What's so bad about that? Well, the Irish government now predicts that this year G.D.P. will fall more than 10 percent from its peak, crossing the line ... sometimes used to distinguish between a recession and a depression.

But there's more to it than that: to satisfy nervous lenders, Ireland is being forced to raise taxes and slash government spending in the face of an economic slump — policies that will further deepen the slump. And it's that closing off of policy options that I'm afraid might happen to ... us. ...

How did Ireland get into its current bind? By being just like us, only more so. ...Ireland jumped with both feet into the brave new world of unsupervised global markets. Last year the Heritage Foundation declared Ireland the third freest economy..., behind only Hong Kong and Singapore.

One part of the Irish economy that became especially free was the banking sector, which used its freedom to finance a monstrous housing bubble. ... Then the bubble burst. The collapse ... sent the economy into a tailspin... The result, as in the United States, has been a rising tide of defaults and heavy losses for the banks.

And the troubles of the banks are largely responsible for putting the Irish government in a policy straitjacket.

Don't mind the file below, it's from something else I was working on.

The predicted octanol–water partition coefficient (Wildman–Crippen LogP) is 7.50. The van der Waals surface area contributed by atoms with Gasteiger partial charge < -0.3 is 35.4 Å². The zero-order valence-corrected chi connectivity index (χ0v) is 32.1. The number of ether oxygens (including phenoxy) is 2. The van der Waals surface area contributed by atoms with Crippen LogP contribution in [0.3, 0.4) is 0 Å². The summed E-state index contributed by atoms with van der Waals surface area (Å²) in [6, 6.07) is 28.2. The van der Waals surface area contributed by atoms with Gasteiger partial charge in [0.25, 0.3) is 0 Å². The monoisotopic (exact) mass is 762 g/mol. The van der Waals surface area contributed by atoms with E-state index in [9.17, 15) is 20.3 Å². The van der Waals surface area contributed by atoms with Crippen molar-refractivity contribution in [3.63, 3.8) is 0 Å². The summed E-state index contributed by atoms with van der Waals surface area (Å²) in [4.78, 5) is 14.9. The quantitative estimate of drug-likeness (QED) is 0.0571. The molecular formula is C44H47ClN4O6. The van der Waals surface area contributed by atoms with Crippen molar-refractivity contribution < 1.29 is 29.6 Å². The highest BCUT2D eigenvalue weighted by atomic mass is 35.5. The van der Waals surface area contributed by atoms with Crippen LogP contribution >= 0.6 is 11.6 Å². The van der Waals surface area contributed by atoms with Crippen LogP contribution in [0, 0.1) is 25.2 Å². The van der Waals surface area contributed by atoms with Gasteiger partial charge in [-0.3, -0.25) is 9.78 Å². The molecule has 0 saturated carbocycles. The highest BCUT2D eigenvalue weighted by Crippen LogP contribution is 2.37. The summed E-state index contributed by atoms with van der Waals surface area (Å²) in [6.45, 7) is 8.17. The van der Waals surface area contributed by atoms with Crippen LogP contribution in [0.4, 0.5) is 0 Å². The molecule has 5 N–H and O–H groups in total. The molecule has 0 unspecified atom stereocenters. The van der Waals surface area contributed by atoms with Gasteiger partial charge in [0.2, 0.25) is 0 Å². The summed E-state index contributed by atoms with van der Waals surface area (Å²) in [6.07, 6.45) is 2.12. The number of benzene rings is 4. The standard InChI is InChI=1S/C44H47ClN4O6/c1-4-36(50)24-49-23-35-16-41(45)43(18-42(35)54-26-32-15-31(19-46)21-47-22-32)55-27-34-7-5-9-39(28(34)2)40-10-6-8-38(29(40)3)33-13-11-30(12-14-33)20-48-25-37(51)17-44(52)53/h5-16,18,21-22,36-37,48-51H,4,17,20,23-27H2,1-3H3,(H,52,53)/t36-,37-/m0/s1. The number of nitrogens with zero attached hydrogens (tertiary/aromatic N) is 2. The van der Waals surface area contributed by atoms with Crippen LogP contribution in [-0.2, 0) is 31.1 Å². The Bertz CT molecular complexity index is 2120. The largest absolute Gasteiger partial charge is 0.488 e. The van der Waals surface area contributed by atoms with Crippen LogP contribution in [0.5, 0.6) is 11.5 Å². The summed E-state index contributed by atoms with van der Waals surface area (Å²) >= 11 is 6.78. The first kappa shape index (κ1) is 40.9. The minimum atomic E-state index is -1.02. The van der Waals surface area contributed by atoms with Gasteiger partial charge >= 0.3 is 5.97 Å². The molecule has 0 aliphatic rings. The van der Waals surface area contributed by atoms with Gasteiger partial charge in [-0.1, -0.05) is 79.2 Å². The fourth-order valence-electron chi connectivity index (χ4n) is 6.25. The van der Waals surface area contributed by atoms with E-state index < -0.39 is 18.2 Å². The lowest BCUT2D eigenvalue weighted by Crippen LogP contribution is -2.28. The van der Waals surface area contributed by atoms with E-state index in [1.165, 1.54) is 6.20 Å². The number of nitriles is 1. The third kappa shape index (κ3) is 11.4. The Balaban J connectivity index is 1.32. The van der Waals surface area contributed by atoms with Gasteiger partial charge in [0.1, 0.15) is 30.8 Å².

On the eve of the crisis Ireland seemed to be in good shape, fiscally speaking... But the government's revenue — ...strongly dependent on the housing boom — collapsed along with the bubble.

Even more important, the Irish government found itself having to take responsibility for the mistakes of private bankers ... putting taxpayers on the hook for potential losses of more than twice the country's GDP, equivalent to $30 trillion for the United States.

The combination of deficits and exposure to bank losses raised doubts about Ireland's long-run solvency, reflected in a rising risk premium on Irish debt and warnings about possible downgrades from ratings agencies.

Hence the harsh new policies. ... As far as responding to the recession..., Ireland appears to be really, truly without options, other than to hope for an export-led recovery if and when the rest of the world bounces back.

So what does all this say about those of us who aren't Irish?

For now, the United States isn't confined by an Irish-type fiscal straitjacket:... financial markets still consider U.S. government debt safer than anything else.

But we can't assume that this will always be true. Unfortunately, we didn't save for a rainy day: thanks to tax cuts and the war in Iraq, America came out of the "Bush boom" with a higher ratio of government debt to GDP than it had going in. And if we push that ratio another 30 or 40 points higher — not out of the question if economic policy is mishandled over the next few years — we might start facing our own problems with the bond market.

Not to put too fine a point on it, that's one reason I'm so concerned about the Obama administration's bank plan. If, as some of us fear, taxpayer funds end up providing windfalls to financial operators instead of fixing what needs to be fixed, we might not have the money to go back and do it right.

And the lesson of Ireland is that you really, really don't want to put yourself in a position where you have to punish your economy in order to save your banks.

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links for 2009-04-20